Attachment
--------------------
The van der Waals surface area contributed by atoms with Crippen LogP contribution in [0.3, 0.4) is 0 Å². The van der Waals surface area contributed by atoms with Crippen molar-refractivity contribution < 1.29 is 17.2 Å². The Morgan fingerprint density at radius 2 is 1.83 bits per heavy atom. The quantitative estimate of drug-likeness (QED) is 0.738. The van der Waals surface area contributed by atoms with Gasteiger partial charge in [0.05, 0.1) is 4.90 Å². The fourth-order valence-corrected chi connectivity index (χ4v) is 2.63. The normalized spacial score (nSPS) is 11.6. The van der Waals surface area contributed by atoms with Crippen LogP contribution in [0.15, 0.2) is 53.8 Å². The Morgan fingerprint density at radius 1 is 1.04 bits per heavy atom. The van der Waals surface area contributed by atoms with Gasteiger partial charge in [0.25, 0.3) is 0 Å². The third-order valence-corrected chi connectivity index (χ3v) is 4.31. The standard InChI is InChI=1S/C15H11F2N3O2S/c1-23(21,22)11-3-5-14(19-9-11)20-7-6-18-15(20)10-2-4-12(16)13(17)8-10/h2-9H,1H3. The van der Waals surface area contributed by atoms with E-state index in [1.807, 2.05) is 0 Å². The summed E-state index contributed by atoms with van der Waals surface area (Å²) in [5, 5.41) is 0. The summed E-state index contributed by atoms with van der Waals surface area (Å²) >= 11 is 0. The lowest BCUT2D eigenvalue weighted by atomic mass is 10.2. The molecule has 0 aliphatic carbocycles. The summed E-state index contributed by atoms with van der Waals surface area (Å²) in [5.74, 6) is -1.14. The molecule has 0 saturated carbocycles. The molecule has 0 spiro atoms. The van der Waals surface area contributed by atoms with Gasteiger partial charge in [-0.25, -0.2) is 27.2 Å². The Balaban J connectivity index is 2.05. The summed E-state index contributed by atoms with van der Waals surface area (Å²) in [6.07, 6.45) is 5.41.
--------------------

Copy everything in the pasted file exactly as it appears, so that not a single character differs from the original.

The van der Waals surface area contributed by atoms with Crippen LogP contribution in [0.3, 0.4) is 0 Å². The van der Waals surface area contributed by atoms with Crippen molar-refractivity contribution < 1.29 is 17.2 Å². The Morgan fingerprint density at radius 2 is 1.83 bits per heavy atom. The quantitative estimate of drug-likeness (QED) is 0.738. The van der Waals surface area contributed by atoms with Gasteiger partial charge in [0.05, 0.1) is 4.90 Å². The fourth-order valence-corrected chi connectivity index (χ4v) is 2.63. The normalized spacial score (nSPS) is 11.6. The van der Waals surface area contributed by atoms with Crippen LogP contribution in [0.15, 0.2) is 53.8 Å². The Morgan fingerprint density at radius 1 is 1.04 bits per heavy atom. The van der Waals surface area contributed by atoms with Gasteiger partial charge in [0.25, 0.3) is 0 Å². The third-order valence-corrected chi connectivity index (χ3v) is 4.31. The standard InChI is InChI=1S/C15H11F2N3O2S/c1-23(21,22)11-3-5-14(19-9-11)20-7-6-18-15(20)10-2-4-12(16)13(17)8-10/h2-9H,1H3. The van der Waals surface area contributed by atoms with E-state index in [1.807, 2.05) is 0 Å². The summed E-state index contributed by atoms with van der Waals surface area (Å²) in [5, 5.41) is 0. The summed E-state index contributed by atoms with van der Waals surface area (Å²) >= 11 is 0. The lowest BCUT2D eigenvalue weighted by atomic mass is 10.2. The molecule has 0 aliphatic carbocycles. The summed E-state index contributed by atoms with van der Waals surface area (Å²) in [5.74, 6) is -1.14. The molecule has 0 saturated carbocycles. The molecule has 0 spiro atoms. The van der Waals surface area contributed by atoms with Gasteiger partial charge in [-0.25, -0.2) is 27.2 Å². The Balaban J connectivity index is 2.05. The summed E-state index contributed by atoms with van der Waals surface area (Å²) in [6.07, 6.45) is 5.41.